Nipomo board seeking water rate increase

September 21, 2014

water2The Nipomo Community Services District is seeking a water rate increase that would raise costs about 30 percent for the average rate payer. If approved, the rate hike will start July 1, 2015.

In Sept. 2013, the board voted to have Tuckfield and Associates perform ta water rate study to help finance a pipeline to bring water from Santa Maria. Contractors broke ground on the pipeline in Sept. 2013. It is slated for completion in the summer of 2015.

On Wednesday’s agenda, the district board is scheduled to vote on approval of the study and the scheduling and noticing of a rate adoption hearing.

If the study is approved, water customers will have 45 days to protest the proposed increase. If a majority of water users protest the increase, a rate hike will not occur.

A rate increase hearing will be scheduled for Nov. 21, if the study is approved on Wednesday.

Rich in MB

Waste not want not

Or just trust your elected officials to screw you

Enjoy your “Democracy”


Water Boards are quickly replacing school board as the top govt agency demanding more money. My water bill more than tripled this year. I have rotor-tilled my garden, stopped watering my grapes and trees. Letting mother nature have her land back.


This ” Automatic Rate Increase ” process is rigged against the citizens !

When you can count yes votes, then no votes, and then Count Each Ballot That Is Not Returned as a YES Vote, you have a very undemocratic process that does not represent the will of the people.

It provides these Public Districts and Staff with essentially an ” Open Checkbook With The Ratepayers” to do whatever they want ! We have No Checks or Balances, it is out of control.

Lets have a straight up and down vote of the tax-ratepayers to determine this very important issue. A real democratic election of the people. If it is infrastructure that is the issue, certainly a one time bond election where the funds can only be used for the one time pipeline project is appropriate. Why have higher rates After the project is completed? Should developers be required to pay higher rates at the building and developing profit phase ?

Certainly a lot of different options to be considered that are more fair, more balanced, more rational.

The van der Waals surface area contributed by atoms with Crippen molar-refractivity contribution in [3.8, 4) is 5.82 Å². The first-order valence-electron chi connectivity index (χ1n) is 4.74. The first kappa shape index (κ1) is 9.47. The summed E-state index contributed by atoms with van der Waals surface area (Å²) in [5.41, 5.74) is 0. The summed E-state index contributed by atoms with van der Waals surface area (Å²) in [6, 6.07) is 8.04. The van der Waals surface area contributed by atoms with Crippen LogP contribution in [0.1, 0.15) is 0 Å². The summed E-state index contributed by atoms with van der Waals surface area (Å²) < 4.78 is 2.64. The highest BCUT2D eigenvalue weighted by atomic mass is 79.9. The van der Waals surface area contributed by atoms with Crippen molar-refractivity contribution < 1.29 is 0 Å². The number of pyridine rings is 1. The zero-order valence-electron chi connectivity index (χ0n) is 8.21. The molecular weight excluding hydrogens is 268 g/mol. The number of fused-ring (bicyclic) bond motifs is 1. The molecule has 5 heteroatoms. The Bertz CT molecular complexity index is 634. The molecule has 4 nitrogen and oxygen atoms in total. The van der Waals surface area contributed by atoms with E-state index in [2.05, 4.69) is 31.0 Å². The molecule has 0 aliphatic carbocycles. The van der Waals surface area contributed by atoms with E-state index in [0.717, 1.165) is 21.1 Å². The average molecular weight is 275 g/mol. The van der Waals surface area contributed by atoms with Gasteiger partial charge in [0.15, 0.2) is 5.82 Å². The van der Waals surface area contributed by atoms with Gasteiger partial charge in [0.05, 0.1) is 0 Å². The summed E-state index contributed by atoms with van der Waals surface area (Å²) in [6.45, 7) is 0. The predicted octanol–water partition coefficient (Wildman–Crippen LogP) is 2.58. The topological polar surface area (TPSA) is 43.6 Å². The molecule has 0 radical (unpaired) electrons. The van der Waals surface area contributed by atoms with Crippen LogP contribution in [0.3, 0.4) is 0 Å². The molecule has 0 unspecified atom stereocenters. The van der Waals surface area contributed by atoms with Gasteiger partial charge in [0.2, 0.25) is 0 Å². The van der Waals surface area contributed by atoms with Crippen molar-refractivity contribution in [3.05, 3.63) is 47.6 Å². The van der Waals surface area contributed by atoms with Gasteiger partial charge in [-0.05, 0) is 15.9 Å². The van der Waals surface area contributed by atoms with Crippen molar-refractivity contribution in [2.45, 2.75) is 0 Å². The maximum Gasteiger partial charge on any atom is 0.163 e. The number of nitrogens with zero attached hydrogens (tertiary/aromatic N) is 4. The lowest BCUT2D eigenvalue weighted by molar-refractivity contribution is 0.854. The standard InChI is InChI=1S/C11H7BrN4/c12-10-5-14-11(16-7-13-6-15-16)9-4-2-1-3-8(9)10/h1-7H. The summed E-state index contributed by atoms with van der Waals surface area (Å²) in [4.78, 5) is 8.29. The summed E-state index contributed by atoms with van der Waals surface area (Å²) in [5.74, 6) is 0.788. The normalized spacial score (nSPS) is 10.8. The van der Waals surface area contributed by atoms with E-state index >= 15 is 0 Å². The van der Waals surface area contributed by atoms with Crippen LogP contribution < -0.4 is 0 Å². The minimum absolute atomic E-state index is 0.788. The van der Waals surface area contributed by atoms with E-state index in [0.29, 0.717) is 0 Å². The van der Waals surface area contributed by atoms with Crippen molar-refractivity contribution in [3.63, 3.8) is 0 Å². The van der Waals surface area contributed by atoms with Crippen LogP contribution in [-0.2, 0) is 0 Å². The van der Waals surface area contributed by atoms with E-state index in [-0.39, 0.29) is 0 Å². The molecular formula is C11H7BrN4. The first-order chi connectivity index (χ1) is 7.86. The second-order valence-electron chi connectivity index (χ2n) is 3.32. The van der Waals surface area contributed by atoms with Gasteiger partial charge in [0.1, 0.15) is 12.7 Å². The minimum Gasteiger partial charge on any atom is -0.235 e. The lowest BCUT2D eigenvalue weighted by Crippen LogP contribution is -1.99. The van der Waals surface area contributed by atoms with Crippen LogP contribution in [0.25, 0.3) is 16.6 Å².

I trust the people to make the right choices for their communities when we allow the Constitution and Democratic process that have made our country and local communities great to work .


This Board has never met a developer they didn’t like. They have sent water out of the District to Summit Station, Black Lake Golf Course, the development behind the Speedway, and others. New rate increases for ratepayers is accompanied by a reduction in connection fees for new development. Even though folks in Nipomo voted AGAINST state water, the Board kept approving it (even had an election where votes were weighted by one’s land assessed valuation…like Paso tried. They STILL lost with weighted votes…so much for one man, one vote). Still they went ahead with the pipeline to bring in State water from the back door (Santa Maria). With this drought, there is NO State water being delivered. Now, with all the will serve letters, new connections, etc. more water is necessary, so let the ratepayers pay, let developers benefit. Meanwhile,the aquifer continues to be pumped for THREE golf courses on the Mesa, with peripheral plantings that resemble Hawaii. As Nipomo folks conserve, dry up lawns etc., the golf courses are nice and green. Yep, pay for State water from Santa Maria, continue to develop, keep golf courses nice and green, send more water out of NCSD area, all on the backs of those living in NCSD territory. And….included in the rate increase are funds to develop marine salt water processing in the future. Encino? We should be so lucky. That huge new sewage treatment plant is indicative of the future of Nipomo. (Notice the new landscaping next to the freeway planted by NCSD during our drought)